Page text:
Sasha Laundy

Crashing Heroku (or When Memory Management in Python Really Matters)

David and I paired this week to build a Markov chain generator. It analyzes 15MB of old Hacker News headlines and generates completely new headlines that really sound like they came from HN. You can follow the Twitter bot or check out the code.

Last time, we asked your advice on how to handle all possible trigrams in 15 MB of seed text - a task that took up about 1 GB of memory in our first implementation, rapidly blasting through Heroku’s limit of 512 MB. The culprit? Dictionaries.

Our initial data structure was a dict of dicts. The key was a bigram, or word pair, and the value was a dict of all of the words that followed that bigram in the training text and the number of times they occured. Wat? Here’s an example:

Our initial data structure
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{
  ('how', 'to'): { 'do': 529,
                   'grow': 202,
                   'know': 134,
                   .....
                 },
  ('to', 'do'): { 'the': 1245,
                  'everything': 149,
                  .....
                },
  ...
}

With 15 MB of training text and so much redundancy, this can get out of hand quickly! Every word appears at least 3 times in the matrix, and some appear thousands of times.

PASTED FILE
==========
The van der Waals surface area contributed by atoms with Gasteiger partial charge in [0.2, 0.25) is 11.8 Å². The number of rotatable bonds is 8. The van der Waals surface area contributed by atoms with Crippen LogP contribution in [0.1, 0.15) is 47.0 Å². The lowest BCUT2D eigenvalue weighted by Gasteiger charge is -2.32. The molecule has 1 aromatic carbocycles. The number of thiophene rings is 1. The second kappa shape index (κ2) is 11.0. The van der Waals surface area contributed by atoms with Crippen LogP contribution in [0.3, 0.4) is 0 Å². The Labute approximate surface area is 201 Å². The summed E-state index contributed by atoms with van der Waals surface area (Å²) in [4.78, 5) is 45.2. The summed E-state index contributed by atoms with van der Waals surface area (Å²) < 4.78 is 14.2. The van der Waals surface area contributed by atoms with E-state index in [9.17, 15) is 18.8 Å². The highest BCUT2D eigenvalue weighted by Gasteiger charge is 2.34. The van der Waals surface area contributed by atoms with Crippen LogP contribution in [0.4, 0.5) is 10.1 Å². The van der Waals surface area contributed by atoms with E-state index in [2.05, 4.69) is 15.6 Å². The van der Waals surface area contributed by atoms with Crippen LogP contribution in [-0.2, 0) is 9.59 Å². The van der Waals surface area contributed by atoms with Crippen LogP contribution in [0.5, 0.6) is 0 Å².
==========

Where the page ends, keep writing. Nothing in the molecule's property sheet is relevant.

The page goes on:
Possible solutions:

  • Generators. for iterating over the headlines. This helped a lot - got us from 1.3 G down to about 850 MB.
  • Compression. Tossing out common values, like 1 for the count of the long tail of words.
  • Creative use of data types. E.G. storing words as ints instead of strings.
  • Lists. They take up less memory than dicts. One variation that we tried (and is in this version of our code) is creating two dicts of lists rather than one dict of dicts.
  • Trade memory for speed. Darius, a Hacker School alum, pointed us to his Stack Overflow answer, where he laid out a few other approaches that mainly trade memory usage for speed. Also, David dug up some recent papers that focus entirely on this problem. Researchers are currently doing some very clever algorithms to get the most out of their data structures.

So where did we leave it?

Darius’ suggestions and the approaches in the literature will certainly help reduce memory usage. We wanted to maximize learning per unit of time at Hacker School and didn’t think implementing these approaches teach us proportionally more than reading about them. We shipped it by deploying on a machine with more memory. Follow the Twitter bot here!

Stuff I learned along the way:

Generators, classes and methods in python, pickle, regex, defaultdict, Tweepy, Buffer’s API, how bad the built in titlecase methods are in Python, some clever way to handle default arguments, some fundamental principles of NLP.